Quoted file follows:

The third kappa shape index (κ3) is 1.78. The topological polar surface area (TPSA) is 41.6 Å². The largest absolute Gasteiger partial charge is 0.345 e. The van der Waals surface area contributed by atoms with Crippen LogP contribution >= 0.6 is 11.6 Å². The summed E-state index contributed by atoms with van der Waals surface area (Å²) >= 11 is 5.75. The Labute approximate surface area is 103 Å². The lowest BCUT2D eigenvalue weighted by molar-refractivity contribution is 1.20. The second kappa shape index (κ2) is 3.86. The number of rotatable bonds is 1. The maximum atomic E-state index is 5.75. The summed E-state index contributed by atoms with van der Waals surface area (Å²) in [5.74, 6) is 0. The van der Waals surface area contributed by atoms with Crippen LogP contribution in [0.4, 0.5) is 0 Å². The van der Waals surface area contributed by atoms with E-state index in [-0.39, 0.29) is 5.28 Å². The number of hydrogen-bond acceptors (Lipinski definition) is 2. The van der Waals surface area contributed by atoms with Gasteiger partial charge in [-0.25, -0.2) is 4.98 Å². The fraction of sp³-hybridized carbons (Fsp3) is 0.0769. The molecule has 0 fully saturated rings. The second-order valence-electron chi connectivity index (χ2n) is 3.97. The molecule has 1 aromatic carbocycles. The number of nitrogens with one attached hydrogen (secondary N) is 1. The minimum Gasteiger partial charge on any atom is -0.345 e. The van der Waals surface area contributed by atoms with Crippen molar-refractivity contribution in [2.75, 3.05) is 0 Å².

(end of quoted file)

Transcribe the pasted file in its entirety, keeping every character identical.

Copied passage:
The third kappa shape index (κ3) is 1.78. The topological polar surface area (TPSA) is 41.6 Å². The largest absolute Gasteiger partial charge is 0.345 e. The van der Waals surface area contributed by atoms with Crippen LogP contribution >= 0.6 is 11.6 Å². The summed E-state index contributed by atoms with van der Waals surface area (Å²) >= 11 is 5.75. The Labute approximate surface area is 103 Å². The lowest BCUT2D eigenvalue weighted by molar-refractivity contribution is 1.20. The second kappa shape index (κ2) is 3.86. The number of rotatable bonds is 1. The maximum atomic E-state index is 5.75. The summed E-state index contributed by atoms with van der Waals surface area (Å²) in [5.74, 6) is 0. The van der Waals surface area contributed by atoms with Crippen LogP contribution in [0.4, 0.5) is 0 Å². The van der Waals surface area contributed by atoms with E-state index in [-0.39, 0.29) is 5.28 Å². The number of hydrogen-bond acceptors (Lipinski definition) is 2. The van der Waals surface area contributed by atoms with Gasteiger partial charge in [-0.25, -0.2) is 4.98 Å². The fraction of sp³-hybridized carbons (Fsp3) is 0.0769. The molecule has 0 fully saturated rings. The second-order valence-electron chi connectivity index (χ2n) is 3.97. The molecule has 1 aromatic carbocycles. The number of nitrogens with one attached hydrogen (secondary N) is 1. The minimum Gasteiger partial charge on any atom is -0.345 e. The van der Waals surface area contributed by atoms with Crippen molar-refractivity contribution in [2.75, 3.05) is 0 Å².